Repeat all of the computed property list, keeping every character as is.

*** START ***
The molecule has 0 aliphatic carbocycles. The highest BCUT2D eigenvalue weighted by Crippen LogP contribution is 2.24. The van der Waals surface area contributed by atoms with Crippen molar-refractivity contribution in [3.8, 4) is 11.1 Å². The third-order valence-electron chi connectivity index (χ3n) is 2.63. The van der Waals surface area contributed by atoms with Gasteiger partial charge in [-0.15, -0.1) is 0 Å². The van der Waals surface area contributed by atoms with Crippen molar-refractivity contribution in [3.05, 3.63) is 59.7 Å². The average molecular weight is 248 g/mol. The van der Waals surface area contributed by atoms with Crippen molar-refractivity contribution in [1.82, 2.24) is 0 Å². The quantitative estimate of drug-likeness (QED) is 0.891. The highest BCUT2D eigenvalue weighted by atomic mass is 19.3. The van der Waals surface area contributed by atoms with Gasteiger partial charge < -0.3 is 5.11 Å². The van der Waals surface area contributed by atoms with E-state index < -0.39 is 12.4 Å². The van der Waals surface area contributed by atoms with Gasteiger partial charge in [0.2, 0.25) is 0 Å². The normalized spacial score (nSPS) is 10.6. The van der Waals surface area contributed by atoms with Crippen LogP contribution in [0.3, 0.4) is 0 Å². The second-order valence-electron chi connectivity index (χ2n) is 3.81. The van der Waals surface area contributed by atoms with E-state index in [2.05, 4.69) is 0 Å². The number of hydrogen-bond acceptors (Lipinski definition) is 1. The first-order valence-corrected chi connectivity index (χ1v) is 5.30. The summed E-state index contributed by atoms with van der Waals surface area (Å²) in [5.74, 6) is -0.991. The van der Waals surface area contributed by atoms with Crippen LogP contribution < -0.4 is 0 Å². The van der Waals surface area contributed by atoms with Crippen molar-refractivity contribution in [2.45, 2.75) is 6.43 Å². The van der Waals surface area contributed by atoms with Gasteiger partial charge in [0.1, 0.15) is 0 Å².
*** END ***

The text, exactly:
The molecule has 0 aliphatic carbocycles. The highest BCUT2D eigenvalue weighted by Crippen LogP contribution is 2.24. The van der Waals surface area contributed by atoms with Crippen molar-refractivity contribution in [3.8, 4) is 11.1 Å². The third-order valence-electron chi connectivity index (χ3n) is 2.63. The van der Waals surface area contributed by atoms with Gasteiger partial charge in [-0.15, -0.1) is 0 Å². The van der Waals surface area contributed by atoms with Crippen molar-refractivity contribution in [3.05, 3.63) is 59.7 Å². The average molecular weight is 248 g/mol. The van der Waals surface area contributed by atoms with Crippen molar-refractivity contribution in [1.82, 2.24) is 0 Å². The quantitative estimate of drug-likeness (QED) is 0.891. The highest BCUT2D eigenvalue weighted by atomic mass is 19.3. The van der Waals surface area contributed by atoms with Gasteiger partial charge < -0.3 is 5.11 Å². The van der Waals surface area contributed by atoms with E-state index < -0.39 is 12.4 Å². The van der Waals surface area contributed by atoms with Gasteiger partial charge in [0.2, 0.25) is 0 Å². The normalized spacial score (nSPS) is 10.6. The van der Waals surface area contributed by atoms with Crippen LogP contribution in [0.3, 0.4) is 0 Å². The second-order valence-electron chi connectivity index (χ2n) is 3.81. The van der Waals surface area contributed by atoms with E-state index in [2.05, 4.69) is 0 Å². The number of hydrogen-bond acceptors (Lipinski definition) is 1. The first-order valence-corrected chi connectivity index (χ1v) is 5.30. The summed E-state index contributed by atoms with van der Waals surface area (Å²) in [5.74, 6) is -0.991. The van der Waals surface area contributed by atoms with Crippen LogP contribution < -0.4 is 0 Å². The van der Waals surface area contributed by atoms with Crippen molar-refractivity contribution in [2.45, 2.75) is 6.43 Å². The van der Waals surface area contributed by atoms with Gasteiger partial charge in [0.1, 0.15) is 0 Å².